Michael Shermer has has an excellent essay responding to Deepak Chopra’s “quantum flapdoodle.”
Chopra’s use and abuse of quantum physics is what the Caltech quantum physicist and Nobel laureate Murray Gell-Mann calls “quantum flapdoodle,” which consists of stringing together a series of terms and phrases from quantum physics and asserting that they explain something in our daily experience. But the world of subatomic particles has no correspondence with the world of Newtonian mechanics. They are two different physical systems at two different scales, and they are described by two different types of mathematics.
Chopra’s theology notwithstanding, the hydrogen atoms in the sun are not sitting around in a cloud of possibilities waiting for a cosmic mind to signal them to fuse together to form helium atoms and thereby to throw off heat and light for our planet. The ordinary laws of physics are sufficient for these purposes. If large enough, a cloud of hydrogen gas collapsing under the force of gravity reaches a critical point of pressure. Hydrogen atoms then fuse together into helium atoms and give off heat and light — and they would do so even if there were not a single mind in the entire cosmos to observe it.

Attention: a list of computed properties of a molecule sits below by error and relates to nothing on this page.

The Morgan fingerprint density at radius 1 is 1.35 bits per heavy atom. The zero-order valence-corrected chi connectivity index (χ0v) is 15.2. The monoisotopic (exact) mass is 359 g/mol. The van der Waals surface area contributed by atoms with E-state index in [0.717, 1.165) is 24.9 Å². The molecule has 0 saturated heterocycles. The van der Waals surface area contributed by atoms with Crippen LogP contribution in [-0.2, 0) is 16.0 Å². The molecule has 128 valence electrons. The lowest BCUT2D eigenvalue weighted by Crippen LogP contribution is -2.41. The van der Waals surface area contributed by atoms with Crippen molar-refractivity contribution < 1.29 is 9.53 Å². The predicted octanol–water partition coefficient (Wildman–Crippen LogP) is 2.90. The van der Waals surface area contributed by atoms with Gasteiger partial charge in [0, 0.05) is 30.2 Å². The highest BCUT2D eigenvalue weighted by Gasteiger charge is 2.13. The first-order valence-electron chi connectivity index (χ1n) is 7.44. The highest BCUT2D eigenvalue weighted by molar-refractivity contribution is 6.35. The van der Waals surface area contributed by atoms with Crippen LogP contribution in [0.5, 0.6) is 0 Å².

Great stuff! Be sure also to have a look at Shermer’s comparison of traditional theology to quantum mysticism.